School funding deal 'music to my ears', says Walker

Education Secretary Michael Gove and Worcester MP Robin Walker with Bishop Perowne pupils

Education Secretary Michael Gove and Worcester MP Robin Walker with Bishop Perowne pupils

First published in News Worcester News: Tom Edwards by , Political Reporter

WORCESTER’S MP has spoken of his “huge relief” about promises for fairer school funding in Worcestershire - saying it is badly overdue.

Robin Walker says an historic pledge from Education Secretary Michael Gove to get county schools a better deal before the 2015 general election is “music to his ears”.

It follows decades of concern that Worcestershire, languishing in 145th place out of 151 local authorities nationwide for schools funding, will forever remain near the bottom.

Mr Gove used a visit to Worcester last Friday to reveal that schools will see a difference before May next year.

A consultation is kicking off soon, and once it closes the Government will devise a new schools funding formula designed to even out the current inequalities.

Mr Walker said: “I could not be more pleased that Mr Gove has answered the demand for fairer funding in this way.

“I made my maiden speech on this issue and I have raised it time and time again in the commons. “I have taken colleagues to lobby ministers, the Chancellor and even the Prime Minister and I have coordinated cross-party campaigning.

“For years it has felt like we were winning the argument for fairer funding but that delivery was just around the corner.

“His words are music to my ears and should provide certainty for local schools that better times are coming.”

At the moment the Government divides up yearly grant funding using complex formulas taking into account issues like deprivation, population size and the take-up of free school meals.

But it has left nearby areas like Birmingham getting more than £1,000 extra per child, and nationally the gap between the best funded areas and the worst has grown to over £3,600 for each student.

A campaign group called f40 has been arguing for changes for many years, with Mr Gove now saying they will finally get it.

Neil Morris, head teacher of Christopher Whitehead Language College in Worcester, said: “Compared to areas like Birmingham we are £20 million behind them in terms of funding over the last 20 years.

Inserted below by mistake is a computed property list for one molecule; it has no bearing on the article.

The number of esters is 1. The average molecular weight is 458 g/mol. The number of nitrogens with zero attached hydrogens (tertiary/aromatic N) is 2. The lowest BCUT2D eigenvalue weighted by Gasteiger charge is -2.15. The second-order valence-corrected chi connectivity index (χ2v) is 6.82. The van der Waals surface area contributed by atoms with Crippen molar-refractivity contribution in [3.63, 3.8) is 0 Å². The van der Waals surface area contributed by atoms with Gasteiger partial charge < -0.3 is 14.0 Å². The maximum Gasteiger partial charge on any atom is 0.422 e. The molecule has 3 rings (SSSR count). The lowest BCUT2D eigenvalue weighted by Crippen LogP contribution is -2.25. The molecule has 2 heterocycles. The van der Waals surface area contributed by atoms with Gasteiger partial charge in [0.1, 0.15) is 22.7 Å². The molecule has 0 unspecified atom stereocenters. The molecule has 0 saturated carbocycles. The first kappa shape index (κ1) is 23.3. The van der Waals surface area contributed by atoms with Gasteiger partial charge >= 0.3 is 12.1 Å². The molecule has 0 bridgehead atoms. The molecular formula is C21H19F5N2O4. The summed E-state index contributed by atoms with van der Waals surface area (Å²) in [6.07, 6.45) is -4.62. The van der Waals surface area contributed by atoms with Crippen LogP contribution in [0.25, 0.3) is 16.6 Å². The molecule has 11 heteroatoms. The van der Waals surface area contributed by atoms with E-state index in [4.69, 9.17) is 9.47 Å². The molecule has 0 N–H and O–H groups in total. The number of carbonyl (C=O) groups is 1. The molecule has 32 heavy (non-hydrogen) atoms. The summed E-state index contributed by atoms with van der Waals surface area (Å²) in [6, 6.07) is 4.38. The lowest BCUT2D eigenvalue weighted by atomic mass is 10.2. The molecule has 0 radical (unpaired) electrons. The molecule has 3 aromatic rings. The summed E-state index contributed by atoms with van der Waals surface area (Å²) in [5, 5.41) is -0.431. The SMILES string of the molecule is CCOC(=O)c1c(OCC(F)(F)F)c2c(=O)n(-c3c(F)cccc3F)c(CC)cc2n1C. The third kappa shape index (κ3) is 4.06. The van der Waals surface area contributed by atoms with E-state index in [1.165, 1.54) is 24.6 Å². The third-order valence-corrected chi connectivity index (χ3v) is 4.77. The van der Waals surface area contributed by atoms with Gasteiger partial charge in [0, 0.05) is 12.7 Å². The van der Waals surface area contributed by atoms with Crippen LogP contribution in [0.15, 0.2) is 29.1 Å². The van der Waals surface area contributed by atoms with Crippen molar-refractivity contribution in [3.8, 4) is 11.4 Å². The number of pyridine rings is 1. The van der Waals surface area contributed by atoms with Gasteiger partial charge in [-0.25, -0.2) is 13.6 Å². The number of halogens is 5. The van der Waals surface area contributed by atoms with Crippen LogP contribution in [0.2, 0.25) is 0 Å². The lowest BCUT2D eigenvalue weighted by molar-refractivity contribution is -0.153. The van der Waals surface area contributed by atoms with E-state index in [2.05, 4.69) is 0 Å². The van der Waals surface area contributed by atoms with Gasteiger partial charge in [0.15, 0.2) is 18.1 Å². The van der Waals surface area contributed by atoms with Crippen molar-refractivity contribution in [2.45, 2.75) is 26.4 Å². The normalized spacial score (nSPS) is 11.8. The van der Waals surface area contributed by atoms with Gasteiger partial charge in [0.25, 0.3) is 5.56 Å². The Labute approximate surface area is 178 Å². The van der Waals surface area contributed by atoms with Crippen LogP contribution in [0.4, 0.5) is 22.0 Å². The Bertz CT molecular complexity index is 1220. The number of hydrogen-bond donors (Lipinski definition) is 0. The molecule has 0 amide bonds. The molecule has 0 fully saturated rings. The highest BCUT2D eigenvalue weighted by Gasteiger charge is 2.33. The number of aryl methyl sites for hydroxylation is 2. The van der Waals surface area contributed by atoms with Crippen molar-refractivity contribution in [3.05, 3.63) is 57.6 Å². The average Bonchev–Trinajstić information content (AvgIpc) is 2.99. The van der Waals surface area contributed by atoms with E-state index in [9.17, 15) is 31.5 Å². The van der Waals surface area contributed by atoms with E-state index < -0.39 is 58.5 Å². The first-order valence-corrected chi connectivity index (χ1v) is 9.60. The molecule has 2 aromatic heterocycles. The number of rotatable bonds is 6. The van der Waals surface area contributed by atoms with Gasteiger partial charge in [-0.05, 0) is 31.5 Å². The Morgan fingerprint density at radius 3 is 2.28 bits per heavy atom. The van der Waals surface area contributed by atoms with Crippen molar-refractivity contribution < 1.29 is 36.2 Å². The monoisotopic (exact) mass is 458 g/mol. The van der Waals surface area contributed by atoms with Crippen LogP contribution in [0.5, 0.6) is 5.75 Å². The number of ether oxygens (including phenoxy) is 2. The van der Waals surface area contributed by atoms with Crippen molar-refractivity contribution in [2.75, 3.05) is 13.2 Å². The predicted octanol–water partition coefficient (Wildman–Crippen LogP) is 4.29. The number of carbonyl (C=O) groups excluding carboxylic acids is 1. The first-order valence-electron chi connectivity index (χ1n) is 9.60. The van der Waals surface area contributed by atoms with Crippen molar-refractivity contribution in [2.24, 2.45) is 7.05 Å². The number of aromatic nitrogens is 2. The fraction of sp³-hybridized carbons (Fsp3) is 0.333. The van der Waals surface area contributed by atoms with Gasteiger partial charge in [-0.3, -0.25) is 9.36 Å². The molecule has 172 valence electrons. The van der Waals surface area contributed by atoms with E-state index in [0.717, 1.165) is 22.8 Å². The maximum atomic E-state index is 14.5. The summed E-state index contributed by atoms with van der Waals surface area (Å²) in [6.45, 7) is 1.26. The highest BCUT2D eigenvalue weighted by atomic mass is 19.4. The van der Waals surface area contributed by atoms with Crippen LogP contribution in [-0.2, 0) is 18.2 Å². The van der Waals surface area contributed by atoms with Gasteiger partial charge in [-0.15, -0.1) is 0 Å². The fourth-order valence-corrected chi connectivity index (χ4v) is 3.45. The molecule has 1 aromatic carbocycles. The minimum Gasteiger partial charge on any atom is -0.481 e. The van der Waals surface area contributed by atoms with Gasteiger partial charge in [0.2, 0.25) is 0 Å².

“We’ve got portacabins at this school. We have almost become accepting of the funding situation, we need fairer funding.”

During Mr Gove’s visit he said: “We’re going to make sure that Worcester and Worcestershire get more money, and that change will occur before the election.”

Comments (3)

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1:34pm Wed 15 Jan 14

Hwicce says...

Talk is cheap, let's see the money first.
Talk is cheap, let's see the money first. Hwicce
  • Score: 8

1:57pm Wed 15 Jan 14

Robot 3021 says...

Considering Mr Gove's grasp of basic mathematics (and pretty much everything else) I'll take this with a pinch of salt until I see the actual proof.
Considering Mr Gove's grasp of basic mathematics (and pretty much everything else) I'll take this with a pinch of salt until I see the actual proof. Robot 3021
  • Score: 6

4:36pm Wed 15 Jan 14

Landy44 says...

Given the average funding per pupil nationally is in the order of £10k per annum, local schools are clearly on the losing side of that average - I wonder which shools are on the "winning" side and what they will say when they inevitably lose some of their funding. That said, compared with the price of private education, perhaps all schools should be further challenged to raise standards!

Call me sceptical, but "I will believe it when I see it" in terms of fairer funding for schools in Worcestershire.

Perhaps education is one of the areas the government should stop attempting to run, and hand it off to people who are able to do a better job, reduce our taxes, and let us pay providers directly.
Given the average funding per pupil nationally is in the order of £10k per annum, local schools are clearly on the losing side of that average - I wonder which shools are on the "winning" side and what they will say when they inevitably lose some of their funding. That said, compared with the price of private education, perhaps all schools should be further challenged to raise standards! Call me sceptical, but "I will believe it when I see it" in terms of fairer funding for schools in Worcestershire. Perhaps education is one of the areas the government should stop attempting to run, and hand it off to people who are able to do a better job, reduce our taxes, and let us pay providers directly. Landy44
  • Score: 0

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